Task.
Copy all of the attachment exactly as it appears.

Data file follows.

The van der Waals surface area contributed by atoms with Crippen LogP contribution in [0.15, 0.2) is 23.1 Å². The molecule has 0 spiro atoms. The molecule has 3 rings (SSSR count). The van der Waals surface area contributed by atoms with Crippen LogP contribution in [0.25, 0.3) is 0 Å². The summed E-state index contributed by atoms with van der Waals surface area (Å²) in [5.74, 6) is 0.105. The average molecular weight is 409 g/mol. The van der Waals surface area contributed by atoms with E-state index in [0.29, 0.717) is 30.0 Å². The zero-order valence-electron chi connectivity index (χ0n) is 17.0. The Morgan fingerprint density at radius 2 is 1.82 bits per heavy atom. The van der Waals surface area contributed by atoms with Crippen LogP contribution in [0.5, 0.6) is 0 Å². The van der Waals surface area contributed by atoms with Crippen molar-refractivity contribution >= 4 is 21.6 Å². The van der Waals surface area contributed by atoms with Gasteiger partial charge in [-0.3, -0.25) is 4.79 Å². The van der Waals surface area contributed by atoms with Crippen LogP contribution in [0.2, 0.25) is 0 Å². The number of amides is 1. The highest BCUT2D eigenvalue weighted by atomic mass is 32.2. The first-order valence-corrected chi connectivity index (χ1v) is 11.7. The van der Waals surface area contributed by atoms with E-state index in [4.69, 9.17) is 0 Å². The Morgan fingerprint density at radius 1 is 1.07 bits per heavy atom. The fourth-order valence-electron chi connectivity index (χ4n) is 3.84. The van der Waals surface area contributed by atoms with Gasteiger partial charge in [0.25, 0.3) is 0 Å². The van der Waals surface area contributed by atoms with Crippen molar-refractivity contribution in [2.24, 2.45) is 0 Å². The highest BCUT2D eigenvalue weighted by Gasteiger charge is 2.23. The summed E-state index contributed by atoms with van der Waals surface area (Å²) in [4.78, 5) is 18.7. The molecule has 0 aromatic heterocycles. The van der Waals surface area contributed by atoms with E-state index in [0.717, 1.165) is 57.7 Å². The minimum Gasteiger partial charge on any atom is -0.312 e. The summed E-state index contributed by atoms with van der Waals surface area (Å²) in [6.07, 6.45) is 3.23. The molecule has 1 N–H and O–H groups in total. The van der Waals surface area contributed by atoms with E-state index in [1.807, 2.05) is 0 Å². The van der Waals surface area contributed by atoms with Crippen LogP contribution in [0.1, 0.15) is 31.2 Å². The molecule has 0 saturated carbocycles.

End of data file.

The van der Waals surface area contributed by atoms with Crippen LogP contribution in [0.15, 0.2) is 23.1 Å². The molecule has 0 spiro atoms. The molecule has 3 rings (SSSR count). The van der Waals surface area contributed by atoms with Crippen LogP contribution in [0.25, 0.3) is 0 Å². The summed E-state index contributed by atoms with van der Waals surface area (Å²) in [5.74, 6) is 0.105. The average molecular weight is 409 g/mol. The van der Waals surface area contributed by atoms with E-state index in [0.29, 0.717) is 30.0 Å². The zero-order valence-electron chi connectivity index (χ0n) is 17.0. The Morgan fingerprint density at radius 2 is 1.82 bits per heavy atom. The van der Waals surface area contributed by atoms with Crippen LogP contribution in [0.5, 0.6) is 0 Å². The van der Waals surface area contributed by atoms with Crippen molar-refractivity contribution >= 4 is 21.6 Å². The van der Waals surface area contributed by atoms with Gasteiger partial charge in [-0.3, -0.25) is 4.79 Å². The van der Waals surface area contributed by atoms with Crippen LogP contribution in [0.2, 0.25) is 0 Å². The number of amides is 1. The highest BCUT2D eigenvalue weighted by atomic mass is 32.2. The first-order valence-corrected chi connectivity index (χ1v) is 11.7. The van der Waals surface area contributed by atoms with E-state index in [4.69, 9.17) is 0 Å². The Morgan fingerprint density at radius 1 is 1.07 bits per heavy atom. The fourth-order valence-electron chi connectivity index (χ4n) is 3.84. The van der Waals surface area contributed by atoms with Gasteiger partial charge in [0.25, 0.3) is 0 Å². The van der Waals surface area contributed by atoms with Crippen molar-refractivity contribution in [2.24, 2.45) is 0 Å². The highest BCUT2D eigenvalue weighted by Gasteiger charge is 2.23. The summed E-state index contributed by atoms with van der Waals surface area (Å²) in [4.78, 5) is 18.7. The molecule has 0 aromatic heterocycles. The van der Waals surface area contributed by atoms with E-state index in [0.717, 1.165) is 57.7 Å². The minimum Gasteiger partial charge on any atom is -0.312 e. The summed E-state index contributed by atoms with van der Waals surface area (Å²) in [6.07, 6.45) is 3.23. The molecule has 1 N–H and O–H groups in total. The van der Waals surface area contributed by atoms with E-state index in [1.807, 2.05) is 0 Å². The van der Waals surface area contributed by atoms with Crippen LogP contribution in [0.1, 0.15) is 31.2 Å². The molecule has 0 saturated carbocycles.